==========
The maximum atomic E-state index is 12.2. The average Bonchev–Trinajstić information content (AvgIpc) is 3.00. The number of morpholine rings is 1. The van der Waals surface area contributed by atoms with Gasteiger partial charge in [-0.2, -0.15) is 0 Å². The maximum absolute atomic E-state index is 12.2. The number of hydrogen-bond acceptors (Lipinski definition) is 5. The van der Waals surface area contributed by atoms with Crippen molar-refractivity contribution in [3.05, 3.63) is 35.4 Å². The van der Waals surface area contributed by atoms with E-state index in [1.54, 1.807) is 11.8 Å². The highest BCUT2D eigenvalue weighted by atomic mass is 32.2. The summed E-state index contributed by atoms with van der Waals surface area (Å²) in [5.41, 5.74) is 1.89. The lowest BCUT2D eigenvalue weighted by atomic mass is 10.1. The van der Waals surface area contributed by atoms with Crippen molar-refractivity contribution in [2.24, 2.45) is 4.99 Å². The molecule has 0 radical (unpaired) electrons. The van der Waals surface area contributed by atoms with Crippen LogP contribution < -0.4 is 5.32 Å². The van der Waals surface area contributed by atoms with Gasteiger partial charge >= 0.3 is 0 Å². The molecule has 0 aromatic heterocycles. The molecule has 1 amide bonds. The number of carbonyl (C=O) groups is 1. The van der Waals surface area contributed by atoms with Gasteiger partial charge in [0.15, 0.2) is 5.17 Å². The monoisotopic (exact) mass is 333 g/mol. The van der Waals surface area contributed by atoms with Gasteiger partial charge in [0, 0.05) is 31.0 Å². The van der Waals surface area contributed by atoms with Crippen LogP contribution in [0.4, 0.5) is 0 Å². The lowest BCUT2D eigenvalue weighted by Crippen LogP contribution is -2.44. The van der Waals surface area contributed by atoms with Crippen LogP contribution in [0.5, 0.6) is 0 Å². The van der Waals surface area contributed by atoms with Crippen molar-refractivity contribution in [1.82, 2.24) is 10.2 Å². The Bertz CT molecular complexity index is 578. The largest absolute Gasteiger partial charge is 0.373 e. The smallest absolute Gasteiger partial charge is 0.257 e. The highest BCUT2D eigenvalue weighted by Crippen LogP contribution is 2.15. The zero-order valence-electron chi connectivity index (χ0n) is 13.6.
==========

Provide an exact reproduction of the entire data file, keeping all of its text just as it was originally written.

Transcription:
The maximum atomic E-state index is 12.2. The average Bonchev–Trinajstić information content (AvgIpc) is 3.00. The number of morpholine rings is 1. The van der Waals surface area contributed by atoms with Gasteiger partial charge in [-0.2, -0.15) is 0 Å². The maximum absolute atomic E-state index is 12.2. The number of hydrogen-bond acceptors (Lipinski definition) is 5. The van der Waals surface area contributed by atoms with Crippen molar-refractivity contribution in [3.05, 3.63) is 35.4 Å². The van der Waals surface area contributed by atoms with E-state index in [1.54, 1.807) is 11.8 Å². The highest BCUT2D eigenvalue weighted by atomic mass is 32.2. The summed E-state index contributed by atoms with van der Waals surface area (Å²) in [5.41, 5.74) is 1.89. The lowest BCUT2D eigenvalue weighted by atomic mass is 10.1. The van der Waals surface area contributed by atoms with Crippen molar-refractivity contribution in [2.24, 2.45) is 4.99 Å². The molecule has 0 radical (unpaired) electrons. The van der Waals surface area contributed by atoms with Crippen LogP contribution < -0.4 is 5.32 Å². The van der Waals surface area contributed by atoms with Gasteiger partial charge >= 0.3 is 0 Å². The molecule has 0 aromatic heterocycles. The molecule has 1 amide bonds. The number of carbonyl (C=O) groups is 1. The van der Waals surface area contributed by atoms with Gasteiger partial charge in [0.15, 0.2) is 5.17 Å². The monoisotopic (exact) mass is 333 g/mol. The van der Waals surface area contributed by atoms with Gasteiger partial charge in [0, 0.05) is 31.0 Å². The van der Waals surface area contributed by atoms with Crippen LogP contribution in [0.4, 0.5) is 0 Å². The lowest BCUT2D eigenvalue weighted by Crippen LogP contribution is -2.44. The van der Waals surface area contributed by atoms with Crippen LogP contribution in [0.5, 0.6) is 0 Å². The van der Waals surface area contributed by atoms with Crippen molar-refractivity contribution in [1.82, 2.24) is 10.2 Å². The Bertz CT molecular complexity index is 578. The largest absolute Gasteiger partial charge is 0.373 e. The smallest absolute Gasteiger partial charge is 0.257 e. The highest BCUT2D eigenvalue weighted by Crippen LogP contribution is 2.15. The zero-order valence-electron chi connectivity index (χ0n) is 13.6.